Student-Founded Nonprofit Trains More Than 1,000 People to Respond to Opioid Overdoses

End Overdose Together had to change its training model when the COVID-19 pandemic hit, but its pivot to virtual will allow it to continue expanding its reach.

By: Meghan Kita  Tuesday, August 17, 2021 02:56 PM

News Image
Illustration by iStock

In January 2020, the nonprofit End Overdose Together (EOT) received a $100,000 grant from the state to train students to host workshops on how to administer Narcan, a nasal spray that can save the life of a person who has overdosed on opioids. The following month, sixty Muhlenberg students underwent the training. Those students were scheduled to begin going out into the community to share their knowledge and distribute Narcan kits the week after spring break, in early March. That’s when the College sent students home due to the COVID-19 pandemic.

“We were quickly forced to halt all our in-person activities,” says Kevan Shah ’22, the premed public health major who founded EOT and serves as its executive director. “We weren’t sure how we could sustain our training model given the uncertainty. It sent our team back to the drawing board.”

That summer, EOT devised an alternate plan. With the pandemic continuing and no end in sight, a virtual training model seemed the only viable option. The EOT team created a 20-minute instructional video and posted it to its website. Any individual could register to undergo the training and be mailed a free Narcan kit. Groups could schedule a virtual training with an EOT trainer, who would be available during the session to answer questions. 

Rashida Haye ’20, a public health major and sustainability studies minor, stayed on as a community outreach coordinator as she prepared to start a master’s program at the Boston University School of Public Health. She and Roshni Patel ’21, a neuroscience major and public health minor, shared the work of contacting local organizations—libraries, police and fire departments, schools, social service providers and others—to make them aware of the virtual training opportunities. Director of Training Brynn Cardonick ’21, a neuroscience major and public health minor, arranged for EOT trainers to work the group training sessions.

This model enabled EOT to meet the goal it set forth in the original grant proposal of training at least 1,000 Pennsylvanians to administer Narcan. EOT hit that milestone in early May, according to Sophia Copeland ’23, a theatre and business administration double major and film studies minor who serves as EOT’s administrative director.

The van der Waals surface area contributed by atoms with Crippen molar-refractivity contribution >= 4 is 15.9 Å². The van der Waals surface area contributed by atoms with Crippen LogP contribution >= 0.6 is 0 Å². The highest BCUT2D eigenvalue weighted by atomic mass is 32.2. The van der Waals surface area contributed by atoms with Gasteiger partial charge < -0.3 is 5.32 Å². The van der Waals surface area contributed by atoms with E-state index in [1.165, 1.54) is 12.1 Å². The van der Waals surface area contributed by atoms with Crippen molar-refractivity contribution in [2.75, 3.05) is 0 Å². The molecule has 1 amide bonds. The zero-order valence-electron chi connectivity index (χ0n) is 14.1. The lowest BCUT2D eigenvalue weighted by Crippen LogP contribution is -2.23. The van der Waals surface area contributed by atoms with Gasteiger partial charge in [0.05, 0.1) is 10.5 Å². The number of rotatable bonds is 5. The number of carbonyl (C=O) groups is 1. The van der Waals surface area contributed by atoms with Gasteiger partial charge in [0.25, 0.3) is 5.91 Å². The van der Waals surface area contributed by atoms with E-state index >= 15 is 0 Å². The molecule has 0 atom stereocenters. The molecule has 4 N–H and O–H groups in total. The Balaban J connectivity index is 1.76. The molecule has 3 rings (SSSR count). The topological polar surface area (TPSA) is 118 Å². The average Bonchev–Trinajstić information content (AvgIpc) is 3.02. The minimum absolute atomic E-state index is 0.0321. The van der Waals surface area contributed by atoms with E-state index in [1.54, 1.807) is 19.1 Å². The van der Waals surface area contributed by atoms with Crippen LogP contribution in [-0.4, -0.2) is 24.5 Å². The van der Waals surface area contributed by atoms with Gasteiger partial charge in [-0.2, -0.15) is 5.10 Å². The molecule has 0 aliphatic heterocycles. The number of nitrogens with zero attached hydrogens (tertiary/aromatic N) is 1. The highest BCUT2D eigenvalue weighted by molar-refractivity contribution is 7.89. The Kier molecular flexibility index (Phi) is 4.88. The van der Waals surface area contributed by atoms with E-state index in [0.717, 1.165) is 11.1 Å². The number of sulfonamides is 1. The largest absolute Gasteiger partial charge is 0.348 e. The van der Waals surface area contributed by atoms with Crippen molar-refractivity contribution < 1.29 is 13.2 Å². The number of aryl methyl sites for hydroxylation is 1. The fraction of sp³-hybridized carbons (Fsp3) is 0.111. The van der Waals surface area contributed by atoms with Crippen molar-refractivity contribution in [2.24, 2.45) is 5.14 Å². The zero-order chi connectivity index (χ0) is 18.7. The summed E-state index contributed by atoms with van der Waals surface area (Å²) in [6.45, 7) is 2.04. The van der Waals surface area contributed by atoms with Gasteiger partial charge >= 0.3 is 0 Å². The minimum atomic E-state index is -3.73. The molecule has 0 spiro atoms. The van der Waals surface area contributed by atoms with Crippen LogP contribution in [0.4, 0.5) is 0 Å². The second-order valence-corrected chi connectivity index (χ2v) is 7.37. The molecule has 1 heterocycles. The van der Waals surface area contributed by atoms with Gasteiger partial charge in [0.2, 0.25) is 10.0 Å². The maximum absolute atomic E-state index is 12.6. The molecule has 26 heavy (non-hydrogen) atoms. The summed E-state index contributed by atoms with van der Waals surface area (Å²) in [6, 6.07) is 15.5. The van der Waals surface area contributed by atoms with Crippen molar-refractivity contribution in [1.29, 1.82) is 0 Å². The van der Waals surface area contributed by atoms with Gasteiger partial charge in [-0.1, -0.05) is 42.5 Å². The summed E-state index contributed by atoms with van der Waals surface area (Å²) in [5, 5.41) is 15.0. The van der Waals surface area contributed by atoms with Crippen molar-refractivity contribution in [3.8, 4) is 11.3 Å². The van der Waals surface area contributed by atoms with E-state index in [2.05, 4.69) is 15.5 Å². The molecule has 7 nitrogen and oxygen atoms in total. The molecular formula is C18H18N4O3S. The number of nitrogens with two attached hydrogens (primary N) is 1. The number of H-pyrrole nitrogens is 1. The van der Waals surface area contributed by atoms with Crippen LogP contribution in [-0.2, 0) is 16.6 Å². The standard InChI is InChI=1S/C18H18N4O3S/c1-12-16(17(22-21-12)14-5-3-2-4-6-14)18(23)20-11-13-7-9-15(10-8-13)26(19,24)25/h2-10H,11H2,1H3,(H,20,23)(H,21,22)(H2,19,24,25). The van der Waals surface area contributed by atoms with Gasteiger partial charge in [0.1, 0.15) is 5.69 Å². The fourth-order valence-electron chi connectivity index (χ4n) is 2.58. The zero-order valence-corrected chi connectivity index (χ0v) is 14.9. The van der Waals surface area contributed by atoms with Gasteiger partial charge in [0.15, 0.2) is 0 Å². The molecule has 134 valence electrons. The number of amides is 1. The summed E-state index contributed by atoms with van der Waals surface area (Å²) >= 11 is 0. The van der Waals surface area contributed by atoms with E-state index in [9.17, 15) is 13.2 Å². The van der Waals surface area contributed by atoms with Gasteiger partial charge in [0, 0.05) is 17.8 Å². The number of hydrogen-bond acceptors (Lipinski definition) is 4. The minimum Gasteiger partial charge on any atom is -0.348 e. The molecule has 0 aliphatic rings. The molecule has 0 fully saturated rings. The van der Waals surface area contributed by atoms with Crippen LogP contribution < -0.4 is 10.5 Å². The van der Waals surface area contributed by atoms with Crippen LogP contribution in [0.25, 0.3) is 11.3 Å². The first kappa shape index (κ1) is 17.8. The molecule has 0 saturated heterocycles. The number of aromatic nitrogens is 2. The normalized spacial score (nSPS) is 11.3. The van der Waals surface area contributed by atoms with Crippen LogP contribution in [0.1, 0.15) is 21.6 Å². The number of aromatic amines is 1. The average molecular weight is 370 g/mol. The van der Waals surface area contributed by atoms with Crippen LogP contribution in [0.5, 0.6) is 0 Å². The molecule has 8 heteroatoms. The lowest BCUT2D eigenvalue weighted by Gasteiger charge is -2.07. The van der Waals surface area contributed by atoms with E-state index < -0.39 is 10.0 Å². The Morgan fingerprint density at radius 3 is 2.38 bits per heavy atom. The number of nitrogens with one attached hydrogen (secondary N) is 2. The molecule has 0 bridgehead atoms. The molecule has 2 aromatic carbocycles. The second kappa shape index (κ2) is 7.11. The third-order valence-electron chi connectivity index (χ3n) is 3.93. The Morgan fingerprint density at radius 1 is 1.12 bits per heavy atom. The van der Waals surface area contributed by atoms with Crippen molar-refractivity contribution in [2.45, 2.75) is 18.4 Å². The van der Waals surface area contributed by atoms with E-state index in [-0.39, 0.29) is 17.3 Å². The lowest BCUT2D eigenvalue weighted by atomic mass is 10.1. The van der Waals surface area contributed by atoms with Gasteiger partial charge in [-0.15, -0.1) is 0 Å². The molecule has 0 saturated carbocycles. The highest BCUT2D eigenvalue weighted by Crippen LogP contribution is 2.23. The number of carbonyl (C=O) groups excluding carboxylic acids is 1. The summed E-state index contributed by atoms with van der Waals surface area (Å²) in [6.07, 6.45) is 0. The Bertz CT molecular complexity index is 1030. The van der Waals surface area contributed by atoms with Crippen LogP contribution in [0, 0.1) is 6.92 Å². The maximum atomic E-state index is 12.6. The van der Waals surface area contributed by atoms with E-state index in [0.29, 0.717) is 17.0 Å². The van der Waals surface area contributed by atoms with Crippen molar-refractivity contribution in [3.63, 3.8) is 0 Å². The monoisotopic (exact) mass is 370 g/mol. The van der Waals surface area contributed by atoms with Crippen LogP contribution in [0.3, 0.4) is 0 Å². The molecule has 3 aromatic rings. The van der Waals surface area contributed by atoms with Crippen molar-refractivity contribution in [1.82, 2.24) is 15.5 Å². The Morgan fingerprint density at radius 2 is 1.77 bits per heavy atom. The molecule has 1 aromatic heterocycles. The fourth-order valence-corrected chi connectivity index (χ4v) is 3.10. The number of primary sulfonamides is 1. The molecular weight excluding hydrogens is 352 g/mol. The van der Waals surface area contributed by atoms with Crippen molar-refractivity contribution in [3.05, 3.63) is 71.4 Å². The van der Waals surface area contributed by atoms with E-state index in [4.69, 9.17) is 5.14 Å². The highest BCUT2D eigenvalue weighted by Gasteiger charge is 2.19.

“More than 93,000 people died of opioid overdoses in the past year in the United States,” says Associate Professor and Director of Public Health Chrysan Cronin, who is EOT’s director of programs. “Just because we have a global pandemic doesn’t negate the fact that we also have an opioid crisis. Unfortunately, a lot of public health issues, including addiction and opioid use, kind of took a backseat to COVID, and we lost a lot of people because of that. It's really important that we be vigilant in maintaining this training and making sure that people are aware of the problem and the solution to the problem, or at least an antidote to an overdose.”

EOT is planning to continue its virtual training model this fall. Training on how to recognize an opioid overdose and administer Narcan will be part of Orientation this year, and EOT is working with the Department of Campus Safety and Police to make Narcan available in various locations on campus. Shah says statistics show that overdoses occur frequently on college campuses, especially those in cities. So, EOT is planning to focus its outreach efforts toward middle and high school students in Pennsylvania and beyond in order to prepare them to recognize and respond to an overdose as college students. EOT ran a pilot program for this type of training this spring in the Baltimore City Public Schools, which Patel facilitated via alum Taj Singh ’19, a Teach for America teacher there.

“We found a great amount of interest, not only from those students in high school but also the family members of those students,” Shah says. “Reaching out to the younger generation, reaching out to middle schools and high schools, becoming a part of the health or physical education curriculum is an avenue that we're thinking of exploring this year.”